Chalifoux shares that the suicide intervention skills training has been crucial — the organization unfortunately lost a community member to suicide shortly after the training. The training, which helps people to recognize signs of suicide in others, intervene, and develop a safety plan, is a response to the disproportionately high suicide rates amongst First Nations, Métis, and Inuit people compared to non-Indigenous people — a symptom of historical and present-day systemic oppression. While this training is always valuable, it is particularly relevant during emergencies such as the pandemic, where social isolation has led to exacerbated mental health challenges. Amid the varied difficulties in a pandemic, from heightened health risks to a loss of income, such trainings related to suicide and first aid directly contribute to community resilience.
“We find value in that the grant helped us build that knowledge base for us to be able to support our people,” they say. “Our community faces so many barriers in terms of access, equality… We have more folks encountering more dire mental health [issues].”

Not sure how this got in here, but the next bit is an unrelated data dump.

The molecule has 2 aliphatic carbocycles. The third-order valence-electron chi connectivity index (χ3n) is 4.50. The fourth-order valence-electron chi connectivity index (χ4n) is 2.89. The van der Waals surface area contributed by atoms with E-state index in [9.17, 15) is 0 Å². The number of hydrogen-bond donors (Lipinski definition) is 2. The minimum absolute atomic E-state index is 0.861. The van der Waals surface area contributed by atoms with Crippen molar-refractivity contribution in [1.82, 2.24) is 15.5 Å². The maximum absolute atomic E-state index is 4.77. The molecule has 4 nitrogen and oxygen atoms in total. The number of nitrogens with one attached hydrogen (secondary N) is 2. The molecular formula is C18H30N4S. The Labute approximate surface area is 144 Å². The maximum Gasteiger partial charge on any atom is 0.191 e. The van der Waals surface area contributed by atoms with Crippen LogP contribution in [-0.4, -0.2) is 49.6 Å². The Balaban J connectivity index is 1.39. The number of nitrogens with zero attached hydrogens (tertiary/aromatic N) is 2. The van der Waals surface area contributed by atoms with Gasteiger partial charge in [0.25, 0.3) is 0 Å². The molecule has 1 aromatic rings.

Access to more funding would directly improve the health of community members, Chalifoux says — but since the organization is not yet a registered charity, it is unable to tap into sustainable, long-term, core funding.
Avis says that while many other granting programs may discriminate based on an organization’s charity status, the Red Cross’s application process for the Emergency Community Funding program is different.
“The sector itself points to regulatory barriers or different pieces to say that it can’t fund them,” Avis says. “The charitable sector chooses… to not fund Indigenous and equity-seeking populations in a revenue-representative way. There are no limitations for them to do so, but they choose not to.”